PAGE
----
Here's a basis of operators: \(\{1, \sigma_x, \sigma_y, \sigma_z\}\). (In fact this basis is complete.)

\[\color{green} \left(\begin{matrix} 1 & \langle \sigma_x \rangle & \langle \sigma_y \rangle & \langle \sigma_z \rangle\\ \langle \sigma_x \rangle & 1 & i \langle \sigma_z \rangle & -i \langle \sigma_y \rangle\\ \langle \sigma_y \rangle & -i \langle \sigma_z \rangle & 1 & i\langle \sigma_x \rangle\\ \langle \sigma_z \rangle & i\langle \sigma_y \rangle & -i \langle \sigma_x \rangle & 1 \end{matrix}\right)\succeq 0 \]

Note that any assignment of expectation values obeying the above constraint corresponds to some density matrix \(\rho\).

For \(H = -\mu \sigma_x\), only the upper-left \(2\times 2\) minor is needed. \[ \left|\begin{matrix} 1 & \langle \sigma_x \rangle\\ \langle \sigma_x \rangle & 1 \end{matrix}\right|\ge 0 \Longrightarrow 1 - \langle \sigma_x \rangle^2 \ge 0 \]

Visualizing The One-Spin SDP

\[ \left(\begin{matrix} 1 & \langle \sigma_x \rangle\\ \langle \sigma_x \rangle & 1 \end{matrix}\right)\succeq 0 \]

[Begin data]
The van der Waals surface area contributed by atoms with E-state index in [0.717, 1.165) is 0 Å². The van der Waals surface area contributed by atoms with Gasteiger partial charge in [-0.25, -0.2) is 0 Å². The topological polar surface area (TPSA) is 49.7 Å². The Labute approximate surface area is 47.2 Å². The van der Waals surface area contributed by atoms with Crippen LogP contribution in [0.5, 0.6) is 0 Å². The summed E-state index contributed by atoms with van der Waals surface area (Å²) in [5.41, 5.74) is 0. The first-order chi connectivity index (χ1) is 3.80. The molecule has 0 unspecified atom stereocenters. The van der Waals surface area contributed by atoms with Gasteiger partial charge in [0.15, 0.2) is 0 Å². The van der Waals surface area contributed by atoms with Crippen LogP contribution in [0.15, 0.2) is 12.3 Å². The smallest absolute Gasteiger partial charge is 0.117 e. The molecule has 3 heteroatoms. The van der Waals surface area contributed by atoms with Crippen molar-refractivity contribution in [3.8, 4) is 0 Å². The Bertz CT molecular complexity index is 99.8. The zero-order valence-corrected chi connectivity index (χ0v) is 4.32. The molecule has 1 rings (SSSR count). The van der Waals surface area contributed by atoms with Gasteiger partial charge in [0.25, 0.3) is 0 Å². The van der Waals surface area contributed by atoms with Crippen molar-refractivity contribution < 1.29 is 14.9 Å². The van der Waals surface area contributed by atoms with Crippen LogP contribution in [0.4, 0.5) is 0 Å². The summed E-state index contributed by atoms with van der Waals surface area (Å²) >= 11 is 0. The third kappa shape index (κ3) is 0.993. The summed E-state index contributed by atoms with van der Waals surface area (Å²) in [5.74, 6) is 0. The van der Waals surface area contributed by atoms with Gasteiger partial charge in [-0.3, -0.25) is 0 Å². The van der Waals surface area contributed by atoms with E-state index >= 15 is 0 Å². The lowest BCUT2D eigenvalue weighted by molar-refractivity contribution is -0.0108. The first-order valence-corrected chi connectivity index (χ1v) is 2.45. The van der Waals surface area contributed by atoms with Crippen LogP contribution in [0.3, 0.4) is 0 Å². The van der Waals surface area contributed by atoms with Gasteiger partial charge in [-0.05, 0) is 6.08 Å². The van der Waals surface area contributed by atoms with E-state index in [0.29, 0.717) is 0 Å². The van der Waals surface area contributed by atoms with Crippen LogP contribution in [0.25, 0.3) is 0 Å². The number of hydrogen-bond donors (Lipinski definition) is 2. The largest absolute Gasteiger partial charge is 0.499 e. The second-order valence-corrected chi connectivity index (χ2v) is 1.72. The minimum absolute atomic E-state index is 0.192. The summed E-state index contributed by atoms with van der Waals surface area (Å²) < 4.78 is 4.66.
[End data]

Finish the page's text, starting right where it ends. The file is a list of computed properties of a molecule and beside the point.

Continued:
Harmonic Oscillator, Again

We can't use a complete basis. Let's start with \(\{1,x,p\}\). \[\color{green} \left(\begin{matrix} 1 & \langle x\rangle & \langle p \rangle\\ \langle x \rangle & \langle x^2 \rangle & \langle xp \rangle\\ \langle p \rangle & \langle xp \rangle + i\hbar & \langle p^2 \rangle \end{matrix}\right)\succeq 0 \]

This is just one small part of the "full" SDP, but it represents several important constraints!

Using the lower \(2\times 2\) minor: \[ \left|\begin{matrix} \langle x^2 \rangle & \langle xp \rangle\\ \langle xp \rangle + i\hbar & \langle p^2 \rangle \end{matrix}\right| = \langle x^2 \rangle \langle p^2\rangle - \langle xp\rangle^2 - i \hbar \langle xp \rangle \ge 0 \Longrightarrow \langle x^2\rangle \langle p^2\rangle \ge \hbar \]

Adding more operators can only make the bound stricter.

Noncommutative Sum-of-Squares

\[ H = -\mu \sigma_x = \color{green}\frac 1 2 (1+\sigma_x)(1+\sigma_x) - 1\]

From which we see that \(\color{blue}\langle H \rangle \ge -1\)

\[ H = \frac 1 2 x^2 + \frac 1 2 p^2 = \color{green}a^\dagger a + \frac 1 2\]

Similarly, \(\color{blue}\langle H \rangle \ge \frac 1 2\)

In general, if we can write \[ H = C + \mathcal O_1^\dagger \mathcal O_1 + \mathcal O_2^\dagger \mathcal O_2 + \cdots \]

then the bound \(\color{blue}\langle H \rangle \ge C\) follows immediately.

This is equivalent to the semi-definite program formulation.


Coming up:

Quantum information

Conformal bootstrap: a history lesson

Computational applications (matrix models, lattice field theories)

Intermission: Quantum Information